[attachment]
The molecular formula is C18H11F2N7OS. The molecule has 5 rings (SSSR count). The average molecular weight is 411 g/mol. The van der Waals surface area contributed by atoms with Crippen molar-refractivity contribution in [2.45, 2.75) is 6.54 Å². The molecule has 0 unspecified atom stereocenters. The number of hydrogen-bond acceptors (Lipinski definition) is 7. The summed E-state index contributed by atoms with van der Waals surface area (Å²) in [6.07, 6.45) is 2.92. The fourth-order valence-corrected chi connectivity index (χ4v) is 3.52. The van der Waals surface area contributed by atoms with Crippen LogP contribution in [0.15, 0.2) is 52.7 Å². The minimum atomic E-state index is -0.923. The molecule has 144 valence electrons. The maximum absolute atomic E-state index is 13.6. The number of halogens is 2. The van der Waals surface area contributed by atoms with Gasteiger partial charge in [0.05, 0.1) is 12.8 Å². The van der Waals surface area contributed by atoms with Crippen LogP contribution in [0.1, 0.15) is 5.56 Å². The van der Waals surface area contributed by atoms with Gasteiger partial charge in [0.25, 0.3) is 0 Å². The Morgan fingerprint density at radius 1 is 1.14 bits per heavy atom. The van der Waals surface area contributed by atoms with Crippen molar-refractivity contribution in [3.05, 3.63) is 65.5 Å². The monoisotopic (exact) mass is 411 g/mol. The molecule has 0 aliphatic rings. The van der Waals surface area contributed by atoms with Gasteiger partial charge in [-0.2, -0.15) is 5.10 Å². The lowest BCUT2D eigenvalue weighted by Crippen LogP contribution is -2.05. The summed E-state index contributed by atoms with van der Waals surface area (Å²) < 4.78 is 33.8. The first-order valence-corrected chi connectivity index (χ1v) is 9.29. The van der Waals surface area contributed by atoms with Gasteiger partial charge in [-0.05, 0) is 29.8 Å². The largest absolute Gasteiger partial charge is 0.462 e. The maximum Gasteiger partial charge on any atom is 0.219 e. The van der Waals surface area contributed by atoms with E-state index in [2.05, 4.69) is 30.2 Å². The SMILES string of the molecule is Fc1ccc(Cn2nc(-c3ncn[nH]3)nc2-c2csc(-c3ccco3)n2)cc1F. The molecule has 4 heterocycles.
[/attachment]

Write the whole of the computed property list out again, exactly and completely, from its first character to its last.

The molecular formula is C18H11F2N7OS. The molecule has 5 rings (SSSR count). The average molecular weight is 411 g/mol. The van der Waals surface area contributed by atoms with Crippen molar-refractivity contribution in [2.45, 2.75) is 6.54 Å². The molecule has 0 unspecified atom stereocenters. The number of hydrogen-bond acceptors (Lipinski definition) is 7. The summed E-state index contributed by atoms with van der Waals surface area (Å²) in [6.07, 6.45) is 2.92. The fourth-order valence-corrected chi connectivity index (χ4v) is 3.52. The van der Waals surface area contributed by atoms with Crippen LogP contribution in [0.15, 0.2) is 52.7 Å². The minimum atomic E-state index is -0.923. The molecule has 144 valence electrons. The maximum absolute atomic E-state index is 13.6. The number of halogens is 2. The van der Waals surface area contributed by atoms with Gasteiger partial charge in [0.05, 0.1) is 12.8 Å². The van der Waals surface area contributed by atoms with Crippen LogP contribution in [0.1, 0.15) is 5.56 Å². The van der Waals surface area contributed by atoms with Gasteiger partial charge in [0.25, 0.3) is 0 Å². The Morgan fingerprint density at radius 1 is 1.14 bits per heavy atom. The van der Waals surface area contributed by atoms with Crippen molar-refractivity contribution in [3.05, 3.63) is 65.5 Å². The monoisotopic (exact) mass is 411 g/mol. The molecule has 0 aliphatic rings. The van der Waals surface area contributed by atoms with Gasteiger partial charge in [-0.2, -0.15) is 5.10 Å². The lowest BCUT2D eigenvalue weighted by Crippen LogP contribution is -2.05. The summed E-state index contributed by atoms with van der Waals surface area (Å²) < 4.78 is 33.8. The first-order valence-corrected chi connectivity index (χ1v) is 9.29. The van der Waals surface area contributed by atoms with Gasteiger partial charge in [-0.05, 0) is 29.8 Å². The largest absolute Gasteiger partial charge is 0.462 e. The maximum Gasteiger partial charge on any atom is 0.219 e. The van der Waals surface area contributed by atoms with E-state index in [2.05, 4.69) is 30.2 Å². The SMILES string of the molecule is Fc1ccc(Cn2nc(-c3ncn[nH]3)nc2-c2csc(-c3ccco3)n2)cc1F. The molecule has 4 heterocycles.